Day one Newport Folk Fest attendees could not have predicted all of the surprises in store as they made their way by car, bus, bicycle and foot across the harbor to Fort Adams on such a magnificent sunny day. Around every corner, someone unexpected appeared and gave a killer performance as part of collaborations we could only begin to dream up. If the first day was any indication, the whole weekend will be filled with secrets that have major payoff. Here’s the rundown of some of the day’s best, by stage:
The quiet, chair-filled Harbor Stage ruled the day, with an incredible block of artists. No matter where you were on the Fort, chances were you continuously found yourself returning to Harbor for acts like Joe Pug, Angel Olsen, Hiss Golden Messenger, Strand of Oaks and Heartless Bastards. Pug opened the day with a smooth set of country-tinged folk and his strong, masculine voice. Olsen did a hypnotic solo set without any backing band, making fart jokes and strumming ever so gently on her electric guitar through songs like “Unfuck the World” and “May As Well”. M. C. Taylor of Hiss Golden Messenger led his dynamite band through a danceable set that included “Southern Grammar”, “Lucia” and “Saturday’s Song”. Strand of Oaks and Heartless Bastards finished off the day with energetic rock and roll sets that attracted hearty crowds.
The conclusion of the day at Quad Stage was likely a memorable Folk Fest moment for many in the tightly packed tent. Watkins Family Hour blasted through bluegrassy tunes starring Sara Watkins and her gorgeous vocals and fiddle playing, and a somewhat manic, but powerhouse Fiona Apple contributing intense rhythm and vocals. Songs like “You and Me” and “We’ll Cry Together” had the audience on their feet, dancing and begging for more.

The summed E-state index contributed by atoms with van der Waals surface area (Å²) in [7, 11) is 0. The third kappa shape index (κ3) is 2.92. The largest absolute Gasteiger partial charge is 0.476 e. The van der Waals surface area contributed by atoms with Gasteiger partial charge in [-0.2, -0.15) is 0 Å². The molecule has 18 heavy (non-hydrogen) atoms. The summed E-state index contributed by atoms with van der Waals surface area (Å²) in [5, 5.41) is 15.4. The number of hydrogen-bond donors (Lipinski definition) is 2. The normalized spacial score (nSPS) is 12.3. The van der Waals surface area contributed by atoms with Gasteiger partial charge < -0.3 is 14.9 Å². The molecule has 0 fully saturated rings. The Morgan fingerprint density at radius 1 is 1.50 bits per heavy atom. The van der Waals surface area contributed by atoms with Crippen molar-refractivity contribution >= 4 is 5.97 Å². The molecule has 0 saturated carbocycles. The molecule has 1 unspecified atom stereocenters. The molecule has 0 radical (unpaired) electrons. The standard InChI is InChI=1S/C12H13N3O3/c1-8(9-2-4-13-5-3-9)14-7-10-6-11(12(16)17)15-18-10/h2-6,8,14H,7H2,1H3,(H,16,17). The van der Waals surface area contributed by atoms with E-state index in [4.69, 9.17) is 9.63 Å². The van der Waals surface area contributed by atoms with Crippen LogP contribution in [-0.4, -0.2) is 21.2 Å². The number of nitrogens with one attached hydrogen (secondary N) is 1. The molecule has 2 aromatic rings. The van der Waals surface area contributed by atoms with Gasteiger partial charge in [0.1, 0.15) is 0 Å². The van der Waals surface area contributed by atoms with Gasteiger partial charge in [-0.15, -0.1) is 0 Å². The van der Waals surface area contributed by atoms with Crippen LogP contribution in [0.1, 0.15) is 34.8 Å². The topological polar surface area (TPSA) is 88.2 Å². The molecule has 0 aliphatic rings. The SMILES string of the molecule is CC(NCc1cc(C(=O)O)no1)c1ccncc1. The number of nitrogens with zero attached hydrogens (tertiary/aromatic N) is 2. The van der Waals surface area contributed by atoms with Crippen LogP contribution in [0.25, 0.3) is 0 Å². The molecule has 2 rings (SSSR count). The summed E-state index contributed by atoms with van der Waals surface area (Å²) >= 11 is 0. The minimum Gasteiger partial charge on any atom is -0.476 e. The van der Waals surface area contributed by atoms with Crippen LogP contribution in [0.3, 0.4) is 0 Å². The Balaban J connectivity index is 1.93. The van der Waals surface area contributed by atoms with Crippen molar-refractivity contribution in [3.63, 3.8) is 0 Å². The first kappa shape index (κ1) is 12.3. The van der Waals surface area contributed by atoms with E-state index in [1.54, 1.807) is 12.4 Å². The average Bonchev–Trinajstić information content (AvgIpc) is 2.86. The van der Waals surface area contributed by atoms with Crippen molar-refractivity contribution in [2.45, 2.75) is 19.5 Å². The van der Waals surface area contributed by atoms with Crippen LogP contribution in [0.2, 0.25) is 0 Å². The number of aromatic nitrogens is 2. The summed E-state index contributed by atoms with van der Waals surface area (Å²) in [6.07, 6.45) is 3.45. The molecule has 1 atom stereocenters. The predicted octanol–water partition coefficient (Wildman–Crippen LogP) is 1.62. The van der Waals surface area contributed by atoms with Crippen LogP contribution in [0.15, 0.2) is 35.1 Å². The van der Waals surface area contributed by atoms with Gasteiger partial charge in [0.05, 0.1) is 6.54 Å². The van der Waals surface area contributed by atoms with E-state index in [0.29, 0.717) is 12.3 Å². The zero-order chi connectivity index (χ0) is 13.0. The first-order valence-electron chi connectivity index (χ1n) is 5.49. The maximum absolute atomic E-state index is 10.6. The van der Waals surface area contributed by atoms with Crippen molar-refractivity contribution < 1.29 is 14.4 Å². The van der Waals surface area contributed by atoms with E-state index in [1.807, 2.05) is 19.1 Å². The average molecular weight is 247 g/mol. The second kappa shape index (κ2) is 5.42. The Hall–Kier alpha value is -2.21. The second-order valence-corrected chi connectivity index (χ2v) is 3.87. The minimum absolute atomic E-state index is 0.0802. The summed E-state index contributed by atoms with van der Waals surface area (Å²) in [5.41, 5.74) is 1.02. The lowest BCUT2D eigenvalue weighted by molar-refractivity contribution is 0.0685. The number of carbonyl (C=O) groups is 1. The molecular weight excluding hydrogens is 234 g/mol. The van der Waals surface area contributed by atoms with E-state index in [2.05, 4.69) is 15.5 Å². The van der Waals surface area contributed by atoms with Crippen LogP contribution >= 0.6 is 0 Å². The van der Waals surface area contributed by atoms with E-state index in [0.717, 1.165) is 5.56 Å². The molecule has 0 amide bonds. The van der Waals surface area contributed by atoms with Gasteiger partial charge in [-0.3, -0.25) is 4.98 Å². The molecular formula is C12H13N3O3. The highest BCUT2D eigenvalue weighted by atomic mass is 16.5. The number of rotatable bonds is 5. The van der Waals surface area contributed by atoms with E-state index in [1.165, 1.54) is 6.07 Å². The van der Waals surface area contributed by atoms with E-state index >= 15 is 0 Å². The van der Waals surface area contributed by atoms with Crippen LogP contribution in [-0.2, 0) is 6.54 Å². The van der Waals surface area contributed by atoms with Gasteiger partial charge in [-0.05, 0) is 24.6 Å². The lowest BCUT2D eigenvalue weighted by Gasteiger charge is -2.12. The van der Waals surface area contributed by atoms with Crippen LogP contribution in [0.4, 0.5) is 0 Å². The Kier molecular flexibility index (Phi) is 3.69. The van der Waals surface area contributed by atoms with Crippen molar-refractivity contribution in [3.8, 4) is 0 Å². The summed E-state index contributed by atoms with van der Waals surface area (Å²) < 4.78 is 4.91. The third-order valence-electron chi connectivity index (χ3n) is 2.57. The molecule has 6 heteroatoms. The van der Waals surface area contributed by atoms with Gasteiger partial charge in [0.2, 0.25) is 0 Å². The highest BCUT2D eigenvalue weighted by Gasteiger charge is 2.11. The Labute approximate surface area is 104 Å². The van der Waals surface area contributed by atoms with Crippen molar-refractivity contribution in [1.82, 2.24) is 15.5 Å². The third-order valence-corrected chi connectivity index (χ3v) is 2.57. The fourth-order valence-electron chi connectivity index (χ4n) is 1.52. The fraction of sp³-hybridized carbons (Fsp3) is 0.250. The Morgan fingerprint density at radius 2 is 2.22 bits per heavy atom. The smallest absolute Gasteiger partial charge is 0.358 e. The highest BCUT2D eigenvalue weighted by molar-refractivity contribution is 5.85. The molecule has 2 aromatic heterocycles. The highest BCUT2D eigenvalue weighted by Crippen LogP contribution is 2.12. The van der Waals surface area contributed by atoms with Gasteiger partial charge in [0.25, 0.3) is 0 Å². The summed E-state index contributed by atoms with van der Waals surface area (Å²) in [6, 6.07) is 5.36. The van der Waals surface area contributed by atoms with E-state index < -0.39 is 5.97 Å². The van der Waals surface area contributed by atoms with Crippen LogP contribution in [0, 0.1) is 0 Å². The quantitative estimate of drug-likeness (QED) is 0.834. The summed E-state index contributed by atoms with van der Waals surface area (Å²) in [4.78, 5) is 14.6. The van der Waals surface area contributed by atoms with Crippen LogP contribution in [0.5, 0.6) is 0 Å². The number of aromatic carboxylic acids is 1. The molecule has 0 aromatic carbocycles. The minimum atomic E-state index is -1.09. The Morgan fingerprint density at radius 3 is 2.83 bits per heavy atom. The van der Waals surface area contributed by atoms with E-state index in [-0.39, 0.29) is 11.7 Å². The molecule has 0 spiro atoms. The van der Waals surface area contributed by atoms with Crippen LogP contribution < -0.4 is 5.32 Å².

Earlier on, Leon Bridges poured his heart out to a completely full tent singing warm, soulful tunes off his debut record Coming Home. And Calexico powered through their set of songs mainly off their new record Edge of the Sun, with the standout being the epic “Falling from the Sky”.
The hidden gem of the day, the Museum Stage is easy to walk right past if you’re not looking for it. But thanks to the thoughtfully crafted lineup that included Margo Price (a female country artist whose name you won’t soon forget), JP Harris and the Tough Choices, Joe Fletcher and the Wrong Reasons, and John Moreland, to name a few, it was the place to be. The short sets packed a serious punch, attracted many festival-goers to remain in there for more than half the day.
New Breed Brass Band opened the day here, setting the energy and tone for the day with their high-spirited and inclusive sing-alongs and foot stompers.
But later, with a mysterious unannounced set smack in the middle of the early evening, it was unclear who might grace the stage at such a coveted time. Rumors flew all day (with Eric Clapton becoming quite popular as the day went on), but when it came time, no one could have anticipated the grand and beautiful set from My Morning Jacket. With the release of the trippy, fluid The Waterfall this year, their sound had continued to evolve and grow. Songs like “In its Infancy”, “Believe (Nobody Knows)”, “Wonderful (The Way I Feel)” (a collaboration with eclectic duo Lucius), and “Circuital”, front man Jim James sounded as dynamic as ever.
And nothing could compare to MMJ joining the legendary headliner Roger Waters as his backing band for the final show of the night. Covers from John Prine to Buddy Miller to Bob Dylan were included, with Waters and James sharing vocal duties, and with help from Lucius and Sara Watkins. The crowd went into full-on worship mode as the skies opened up on them through the first part of the set, before clearing into a breathtaking sunset during the classic Pink Floyd tune “Wish You Were Here”. The band played other Pink Floyd favorites, too, like “Mother” and “Brain Damage/Eclipse”, plus a few Waters originals like “Crystal Clear” and “Amused to Death” from the 1992 album of the same name that was just re-mastered. And the unforgettable finale of Dylan’s “Forever Young” felt like the perfect start to a weekend of tribute to the folk legend who brought rock and roll to the fort so many years ago. MMJ were a welcome surprise and an ideal fit for Waters’ psychedelic, folky sensibilities, and the addition of Waters’ band-mate G. E. Smith made the set electrifying.
Another unannounced block lurks on Saturday, and many are saying it may be James Taylor. Only time will tell, but Friday was a tour de force start to a weekend that has already proved to be game-changing.